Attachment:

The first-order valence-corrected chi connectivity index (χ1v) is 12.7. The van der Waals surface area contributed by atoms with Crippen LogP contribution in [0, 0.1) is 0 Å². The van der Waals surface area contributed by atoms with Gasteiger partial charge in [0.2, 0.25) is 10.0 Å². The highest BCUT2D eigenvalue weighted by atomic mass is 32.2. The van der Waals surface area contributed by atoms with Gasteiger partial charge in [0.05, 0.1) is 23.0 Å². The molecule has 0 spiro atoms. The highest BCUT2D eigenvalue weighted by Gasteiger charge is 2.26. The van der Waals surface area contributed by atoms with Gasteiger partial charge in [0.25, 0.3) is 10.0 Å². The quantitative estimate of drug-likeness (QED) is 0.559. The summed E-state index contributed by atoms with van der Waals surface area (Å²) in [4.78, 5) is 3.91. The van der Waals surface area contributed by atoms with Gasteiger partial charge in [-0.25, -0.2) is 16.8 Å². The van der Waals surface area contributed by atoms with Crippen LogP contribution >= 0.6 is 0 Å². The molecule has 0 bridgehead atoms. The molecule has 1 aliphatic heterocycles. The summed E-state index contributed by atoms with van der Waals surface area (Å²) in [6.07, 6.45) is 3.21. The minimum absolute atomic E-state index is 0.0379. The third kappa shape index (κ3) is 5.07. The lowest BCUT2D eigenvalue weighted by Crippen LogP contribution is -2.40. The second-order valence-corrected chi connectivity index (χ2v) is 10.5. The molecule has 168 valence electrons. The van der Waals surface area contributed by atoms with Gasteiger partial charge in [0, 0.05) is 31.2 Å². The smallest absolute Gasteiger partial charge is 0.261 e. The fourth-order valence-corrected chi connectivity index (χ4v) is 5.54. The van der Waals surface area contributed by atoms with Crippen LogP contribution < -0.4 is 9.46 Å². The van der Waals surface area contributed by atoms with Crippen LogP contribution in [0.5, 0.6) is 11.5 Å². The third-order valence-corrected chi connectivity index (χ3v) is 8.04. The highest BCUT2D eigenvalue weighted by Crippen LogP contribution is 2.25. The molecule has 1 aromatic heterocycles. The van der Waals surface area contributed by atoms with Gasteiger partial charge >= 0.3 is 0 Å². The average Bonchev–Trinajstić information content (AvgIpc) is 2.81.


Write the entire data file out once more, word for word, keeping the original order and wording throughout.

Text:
The first-order valence-corrected chi connectivity index (χ1v) is 12.7. The van der Waals surface area contributed by atoms with Crippen LogP contribution in [0, 0.1) is 0 Å². The van der Waals surface area contributed by atoms with Gasteiger partial charge in [0.2, 0.25) is 10.0 Å². The highest BCUT2D eigenvalue weighted by atomic mass is 32.2. The van der Waals surface area contributed by atoms with Gasteiger partial charge in [0.05, 0.1) is 23.0 Å². The molecule has 0 spiro atoms. The highest BCUT2D eigenvalue weighted by Gasteiger charge is 2.26. The van der Waals surface area contributed by atoms with Gasteiger partial charge in [0.25, 0.3) is 10.0 Å². The quantitative estimate of drug-likeness (QED) is 0.559. The summed E-state index contributed by atoms with van der Waals surface area (Å²) in [4.78, 5) is 3.91. The van der Waals surface area contributed by atoms with Gasteiger partial charge in [-0.25, -0.2) is 16.8 Å². The van der Waals surface area contributed by atoms with Crippen LogP contribution >= 0.6 is 0 Å². The molecule has 0 bridgehead atoms. The molecule has 1 aliphatic heterocycles. The summed E-state index contributed by atoms with van der Waals surface area (Å²) in [6.07, 6.45) is 3.21. The minimum absolute atomic E-state index is 0.0379. The third kappa shape index (κ3) is 5.07. The lowest BCUT2D eigenvalue weighted by Crippen LogP contribution is -2.40. The second-order valence-corrected chi connectivity index (χ2v) is 10.5. The molecule has 168 valence electrons. The van der Waals surface area contributed by atoms with Gasteiger partial charge in [0, 0.05) is 31.2 Å². The smallest absolute Gasteiger partial charge is 0.261 e. The fourth-order valence-corrected chi connectivity index (χ4v) is 5.54. The van der Waals surface area contributed by atoms with Crippen LogP contribution < -0.4 is 9.46 Å². The van der Waals surface area contributed by atoms with Crippen LogP contribution in [0.5, 0.6) is 11.5 Å². The third-order valence-corrected chi connectivity index (χ3v) is 8.04. The highest BCUT2D eigenvalue weighted by Crippen LogP contribution is 2.25. The molecule has 1 aromatic heterocycles. The van der Waals surface area contributed by atoms with Gasteiger partial charge >= 0.3 is 0 Å². The average Bonchev–Trinajstić information content (AvgIpc) is 2.81.